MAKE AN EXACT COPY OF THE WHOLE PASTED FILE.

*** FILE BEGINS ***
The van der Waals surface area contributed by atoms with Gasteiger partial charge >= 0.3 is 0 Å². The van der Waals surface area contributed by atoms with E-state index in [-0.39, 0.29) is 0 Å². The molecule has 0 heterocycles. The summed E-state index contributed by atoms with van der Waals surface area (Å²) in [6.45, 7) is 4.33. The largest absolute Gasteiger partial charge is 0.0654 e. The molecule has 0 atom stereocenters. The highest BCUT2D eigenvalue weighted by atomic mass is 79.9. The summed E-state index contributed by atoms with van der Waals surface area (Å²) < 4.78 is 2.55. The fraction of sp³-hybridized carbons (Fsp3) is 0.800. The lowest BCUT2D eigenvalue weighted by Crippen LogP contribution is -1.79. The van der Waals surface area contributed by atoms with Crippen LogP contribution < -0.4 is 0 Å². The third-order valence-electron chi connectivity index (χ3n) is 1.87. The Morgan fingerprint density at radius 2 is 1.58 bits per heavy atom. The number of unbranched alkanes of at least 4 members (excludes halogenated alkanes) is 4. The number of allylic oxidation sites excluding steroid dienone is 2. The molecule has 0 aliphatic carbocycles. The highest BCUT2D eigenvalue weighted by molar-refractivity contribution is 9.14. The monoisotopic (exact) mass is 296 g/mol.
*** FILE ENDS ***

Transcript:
The van der Waals surface area contributed by atoms with Gasteiger partial charge >= 0.3 is 0 Å². The van der Waals surface area contributed by atoms with E-state index in [-0.39, 0.29) is 0 Å². The molecule has 0 heterocycles. The summed E-state index contributed by atoms with van der Waals surface area (Å²) in [6.45, 7) is 4.33. The largest absolute Gasteiger partial charge is 0.0654 e. The molecule has 0 atom stereocenters. The highest BCUT2D eigenvalue weighted by atomic mass is 79.9. The summed E-state index contributed by atoms with van der Waals surface area (Å²) < 4.78 is 2.55. The fraction of sp³-hybridized carbons (Fsp3) is 0.800. The lowest BCUT2D eigenvalue weighted by Crippen LogP contribution is -1.79. The van der Waals surface area contributed by atoms with Crippen LogP contribution < -0.4 is 0 Å². The third-order valence-electron chi connectivity index (χ3n) is 1.87. The Morgan fingerprint density at radius 2 is 1.58 bits per heavy atom. The number of unbranched alkanes of at least 4 members (excludes halogenated alkanes) is 4. The number of allylic oxidation sites excluding steroid dienone is 2. The molecule has 0 aliphatic carbocycles. The highest BCUT2D eigenvalue weighted by molar-refractivity contribution is 9.14. The monoisotopic (exact) mass is 296 g/mol.